Farmers Want Obama to Make Carbon a Cash Crop Under Climate Law

Posted on March 26, 2009. Filed under: Advanced Biofuel, Field-to-Pump | Tags: , , , , , |

Farmers Want Obama to Make Carbon a Cash Crop Under Climate Law

By Lorraine Woellert and Alan Bjerga

 

March 26 (Bloomberg) — Rex Woollen grows corn and soybeans. In 2007, the Wilcox, Nebraska, farmer started cultivating a new commodity: carbon.

 

By not tilling his 800 acres, Woollen by some estimates keeps 470 tons of carbon per year in the ground and out of the atmosphere. Because of that, Woollen gets carbon credits he can sell on the Chicago Climate Exchange. At first, neighboring farmers were skeptical.

 

“They called me a tree-hugger,” Woollen said. “Then I showed them my first check.”

 

Woollen gets about $3,000 a year from the climate exchange’s carbon-trading pilot program. While it isn’t much, to Woollen it hints at bigger potential profit as Congress considers mandatory, nationwide greenhouse-gas limits.

 

President Barack Obama and Democratic leaders in Congress back a “cap-and-trade” system to ease global warming by making companies obtain government-issued pollution permits. As allowable emissions drop over time, companies would have to reduce pollution or buy extra allowances. Businesses adopting clean-energy methods like wind or solar power could sell permits for a profit.

 

Some farm-state lawmakers and agriculture groups want to let farmers like Woollen create a separate source of carbon allowances. Farmers who use eco-friendly farming techniques or plant trees would earn so-called offsets to sell alongside government permits on carbon markets.

 

Rural Votes Crucial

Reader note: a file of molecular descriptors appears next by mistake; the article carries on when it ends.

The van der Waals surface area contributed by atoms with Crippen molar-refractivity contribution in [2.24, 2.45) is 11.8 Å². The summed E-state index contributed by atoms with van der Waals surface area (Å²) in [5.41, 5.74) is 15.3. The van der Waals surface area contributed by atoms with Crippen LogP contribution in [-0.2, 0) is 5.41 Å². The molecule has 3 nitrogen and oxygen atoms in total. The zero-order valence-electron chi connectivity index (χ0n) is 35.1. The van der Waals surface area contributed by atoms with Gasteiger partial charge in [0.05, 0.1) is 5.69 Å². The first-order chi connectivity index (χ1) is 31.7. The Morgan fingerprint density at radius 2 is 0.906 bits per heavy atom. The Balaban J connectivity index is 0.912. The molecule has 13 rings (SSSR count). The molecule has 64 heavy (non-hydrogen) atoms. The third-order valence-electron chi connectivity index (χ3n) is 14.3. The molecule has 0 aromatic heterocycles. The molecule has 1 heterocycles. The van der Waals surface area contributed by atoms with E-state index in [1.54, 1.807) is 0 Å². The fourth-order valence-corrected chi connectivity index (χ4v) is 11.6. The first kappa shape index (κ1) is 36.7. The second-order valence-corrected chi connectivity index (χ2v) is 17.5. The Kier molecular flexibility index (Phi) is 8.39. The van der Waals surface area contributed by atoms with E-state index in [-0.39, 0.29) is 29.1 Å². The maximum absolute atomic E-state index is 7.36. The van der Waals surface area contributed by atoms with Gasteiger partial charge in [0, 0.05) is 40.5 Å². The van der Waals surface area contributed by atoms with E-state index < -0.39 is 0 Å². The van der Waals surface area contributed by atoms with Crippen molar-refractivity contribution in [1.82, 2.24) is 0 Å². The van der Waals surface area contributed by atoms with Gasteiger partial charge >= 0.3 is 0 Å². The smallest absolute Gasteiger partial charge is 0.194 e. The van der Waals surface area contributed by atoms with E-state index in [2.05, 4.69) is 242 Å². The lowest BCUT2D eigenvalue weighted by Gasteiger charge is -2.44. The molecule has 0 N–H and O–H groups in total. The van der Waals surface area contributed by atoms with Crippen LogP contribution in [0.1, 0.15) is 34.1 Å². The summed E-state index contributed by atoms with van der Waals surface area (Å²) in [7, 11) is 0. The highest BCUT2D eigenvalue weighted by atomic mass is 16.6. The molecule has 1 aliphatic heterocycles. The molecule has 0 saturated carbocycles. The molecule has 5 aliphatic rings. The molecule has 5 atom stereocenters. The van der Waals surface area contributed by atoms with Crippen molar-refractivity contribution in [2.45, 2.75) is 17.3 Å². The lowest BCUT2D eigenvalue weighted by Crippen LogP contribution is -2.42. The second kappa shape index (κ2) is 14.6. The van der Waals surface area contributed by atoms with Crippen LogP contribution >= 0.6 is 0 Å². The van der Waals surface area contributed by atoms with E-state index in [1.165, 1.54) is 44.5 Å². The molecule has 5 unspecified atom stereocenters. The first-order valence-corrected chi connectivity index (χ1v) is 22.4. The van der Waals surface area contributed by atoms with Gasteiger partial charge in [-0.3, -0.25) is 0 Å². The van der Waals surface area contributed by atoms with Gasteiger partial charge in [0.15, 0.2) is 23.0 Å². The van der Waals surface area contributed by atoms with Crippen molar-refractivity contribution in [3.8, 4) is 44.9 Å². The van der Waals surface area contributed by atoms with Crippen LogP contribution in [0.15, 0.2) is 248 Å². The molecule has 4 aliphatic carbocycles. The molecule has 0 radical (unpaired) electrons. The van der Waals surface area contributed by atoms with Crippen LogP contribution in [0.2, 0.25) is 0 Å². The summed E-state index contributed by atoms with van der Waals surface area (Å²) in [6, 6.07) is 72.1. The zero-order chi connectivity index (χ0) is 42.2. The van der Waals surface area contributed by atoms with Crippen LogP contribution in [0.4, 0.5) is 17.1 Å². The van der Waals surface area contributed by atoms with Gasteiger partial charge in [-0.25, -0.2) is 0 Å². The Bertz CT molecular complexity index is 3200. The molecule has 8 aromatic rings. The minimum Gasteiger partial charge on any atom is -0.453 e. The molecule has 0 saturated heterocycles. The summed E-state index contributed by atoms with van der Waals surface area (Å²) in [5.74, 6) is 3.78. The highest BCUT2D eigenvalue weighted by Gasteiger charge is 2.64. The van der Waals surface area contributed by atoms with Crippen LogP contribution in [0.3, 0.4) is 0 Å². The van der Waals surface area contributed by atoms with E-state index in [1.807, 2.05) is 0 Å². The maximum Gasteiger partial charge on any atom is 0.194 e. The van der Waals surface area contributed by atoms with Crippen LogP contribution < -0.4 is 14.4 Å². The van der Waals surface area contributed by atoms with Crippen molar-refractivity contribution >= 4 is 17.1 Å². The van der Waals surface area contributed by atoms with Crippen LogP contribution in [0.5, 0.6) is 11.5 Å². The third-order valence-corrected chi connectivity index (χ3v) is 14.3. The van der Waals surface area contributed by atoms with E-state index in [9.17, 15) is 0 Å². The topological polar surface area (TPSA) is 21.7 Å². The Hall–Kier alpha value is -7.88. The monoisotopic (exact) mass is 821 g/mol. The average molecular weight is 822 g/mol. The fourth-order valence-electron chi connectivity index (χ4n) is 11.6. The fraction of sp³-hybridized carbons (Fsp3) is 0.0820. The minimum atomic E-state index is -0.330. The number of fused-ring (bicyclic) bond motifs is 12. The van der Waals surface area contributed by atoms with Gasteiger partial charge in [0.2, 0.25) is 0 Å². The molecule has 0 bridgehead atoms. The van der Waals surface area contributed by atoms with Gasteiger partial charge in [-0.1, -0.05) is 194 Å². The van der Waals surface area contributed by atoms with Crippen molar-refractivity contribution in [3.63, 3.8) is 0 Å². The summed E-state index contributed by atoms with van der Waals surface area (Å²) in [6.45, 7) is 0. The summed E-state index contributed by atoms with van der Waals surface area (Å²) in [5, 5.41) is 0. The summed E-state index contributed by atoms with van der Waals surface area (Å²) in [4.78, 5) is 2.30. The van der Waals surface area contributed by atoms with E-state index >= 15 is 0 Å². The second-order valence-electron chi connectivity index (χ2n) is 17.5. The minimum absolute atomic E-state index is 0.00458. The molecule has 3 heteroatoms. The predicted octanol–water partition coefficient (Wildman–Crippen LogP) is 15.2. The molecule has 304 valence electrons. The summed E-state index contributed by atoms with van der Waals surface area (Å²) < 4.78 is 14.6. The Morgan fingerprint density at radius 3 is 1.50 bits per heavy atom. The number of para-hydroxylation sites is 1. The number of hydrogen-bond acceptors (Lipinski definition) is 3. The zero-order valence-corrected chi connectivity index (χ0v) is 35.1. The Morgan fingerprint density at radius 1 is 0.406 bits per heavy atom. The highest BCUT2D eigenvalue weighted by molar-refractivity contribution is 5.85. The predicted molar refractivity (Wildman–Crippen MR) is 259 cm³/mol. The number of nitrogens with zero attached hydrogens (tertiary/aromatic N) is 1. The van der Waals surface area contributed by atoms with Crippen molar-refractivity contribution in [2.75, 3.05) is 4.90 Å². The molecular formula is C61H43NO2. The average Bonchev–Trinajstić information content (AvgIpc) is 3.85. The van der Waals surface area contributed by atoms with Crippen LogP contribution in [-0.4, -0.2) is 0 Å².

Agricultural offsets may be crucial to attracting enough votes from rural lawmakers to pass climate-change legislation, said Representative Stephanie Herseth Sandlin, a South Dakota Democrat. “We have to insist that agriculture has a seat at the table,” she said.

 

Republican congressional leaders have likened Obama’s cap- and-trade proposal to a tax increase on energy, and the plan may pit coal-producing states against other areas. Farm organizations are also divided.

 

The American Farm Bureau Federation, the biggest farm group, has opposed cap-and-trade plans, saying they would raise fuel and fertilizer costs. The National Farmers Union likes the idea and is lobbying for a slice of the carbon market.

 

In ideal circumstances, farms have the potential to capture one-third of the carbon pollution now produced by the U.S., said Rattan Lal, director of Ohio State University’s Carbon Management and Sequestration Center. Obama has said that by 2050 he wants to cut emissions by 80 percent from 1990 levels.

 

‘New Income Source’

Agriculture Secretary Tom Vilsack has called carbon “a new income source” that could “change the old ways of supporting farms.”

 

At this point, Climate Exchange Plc’s Chicago Climate Exchange runs a pilot program that lets farmers supply credits for sale to companies, such as Ford Motor Co. and American Electric Power Co., which have agreed to voluntary emissions limits. Its sibling Chicago Climate Futures Exchange last November began trading futures that can be used if a mandatory cap-and-trade law is enacted.

 

The North Dakota Farmers Union is the climate exchange’s biggest aggregator of farm-related carbon credits, with 3,900 participating farmers who will get about $9 million this year, Farmers Union President Robert Carlson said.

 

U.S. greenhouse-gas trading would skyrocket if Congress adopts a program like the European Union cap-and-trade system, which started trading carbon permits in 2005. The Chicago climate and futures exchanges together handled credits for 28.8 million metric tons in February, compared with a record 447 million metric tons at London’s European Climate Exchange Ltd.

 

Higher Costs

While farm-state votes may make or break a cap-and-trade bill, proponents face questions about whether agricultural offsets reliably cut greenhouse gases, and whether carbon’s price will rise enough to justify farmers’ costs.

 

By leaving land undisturbed, no-till farming keeps decaying organic matter in the soil so that carbon produced by decomposition isn’t released into the atmosphere. It also requires less machinery use, cutting fuel consumption.